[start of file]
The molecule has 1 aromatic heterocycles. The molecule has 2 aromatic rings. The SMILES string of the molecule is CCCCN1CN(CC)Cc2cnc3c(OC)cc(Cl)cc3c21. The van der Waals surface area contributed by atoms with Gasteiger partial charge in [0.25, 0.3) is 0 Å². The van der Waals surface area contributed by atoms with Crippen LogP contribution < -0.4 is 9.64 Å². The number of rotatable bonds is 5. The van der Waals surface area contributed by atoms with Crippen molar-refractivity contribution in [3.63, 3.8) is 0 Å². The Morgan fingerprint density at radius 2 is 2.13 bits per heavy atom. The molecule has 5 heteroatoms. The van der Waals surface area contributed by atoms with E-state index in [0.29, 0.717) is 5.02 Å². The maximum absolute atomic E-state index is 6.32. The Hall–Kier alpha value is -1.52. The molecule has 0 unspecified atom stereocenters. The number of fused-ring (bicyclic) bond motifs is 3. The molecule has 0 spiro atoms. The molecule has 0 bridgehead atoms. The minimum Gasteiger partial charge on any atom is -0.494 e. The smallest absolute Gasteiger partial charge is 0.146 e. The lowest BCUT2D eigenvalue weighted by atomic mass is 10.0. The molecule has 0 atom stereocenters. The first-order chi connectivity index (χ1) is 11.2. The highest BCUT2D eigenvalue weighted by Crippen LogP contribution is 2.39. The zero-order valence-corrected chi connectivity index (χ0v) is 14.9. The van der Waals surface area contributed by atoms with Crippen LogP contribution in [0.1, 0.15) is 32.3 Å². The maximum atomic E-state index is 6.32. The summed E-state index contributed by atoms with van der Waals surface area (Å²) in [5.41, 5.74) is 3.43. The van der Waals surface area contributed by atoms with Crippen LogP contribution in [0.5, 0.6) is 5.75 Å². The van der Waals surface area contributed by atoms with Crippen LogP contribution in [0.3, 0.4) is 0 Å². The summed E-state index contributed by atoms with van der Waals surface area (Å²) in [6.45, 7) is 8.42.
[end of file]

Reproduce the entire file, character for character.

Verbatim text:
The molecule has 1 aromatic heterocycles. The molecule has 2 aromatic rings. The SMILES string of the molecule is CCCCN1CN(CC)Cc2cnc3c(OC)cc(Cl)cc3c21. The van der Waals surface area contributed by atoms with Gasteiger partial charge in [0.25, 0.3) is 0 Å². The van der Waals surface area contributed by atoms with Crippen LogP contribution < -0.4 is 9.64 Å². The number of rotatable bonds is 5. The van der Waals surface area contributed by atoms with Crippen molar-refractivity contribution in [3.63, 3.8) is 0 Å². The Morgan fingerprint density at radius 2 is 2.13 bits per heavy atom. The molecule has 5 heteroatoms. The van der Waals surface area contributed by atoms with E-state index in [0.29, 0.717) is 5.02 Å². The maximum absolute atomic E-state index is 6.32. The Hall–Kier alpha value is -1.52. The molecule has 0 unspecified atom stereocenters. The number of fused-ring (bicyclic) bond motifs is 3. The molecule has 0 spiro atoms. The molecule has 0 bridgehead atoms. The minimum Gasteiger partial charge on any atom is -0.494 e. The smallest absolute Gasteiger partial charge is 0.146 e. The lowest BCUT2D eigenvalue weighted by atomic mass is 10.0. The molecule has 0 atom stereocenters. The first-order chi connectivity index (χ1) is 11.2. The highest BCUT2D eigenvalue weighted by Crippen LogP contribution is 2.39. The zero-order valence-corrected chi connectivity index (χ0v) is 14.9. The van der Waals surface area contributed by atoms with Crippen LogP contribution in [0.1, 0.15) is 32.3 Å². The maximum atomic E-state index is 6.32. The summed E-state index contributed by atoms with van der Waals surface area (Å²) in [5.41, 5.74) is 3.43. The van der Waals surface area contributed by atoms with Crippen LogP contribution in [0.5, 0.6) is 5.75 Å². The van der Waals surface area contributed by atoms with Crippen LogP contribution in [0.3, 0.4) is 0 Å². The summed E-state index contributed by atoms with van der Waals surface area (Å²) in [6.45, 7) is 8.42.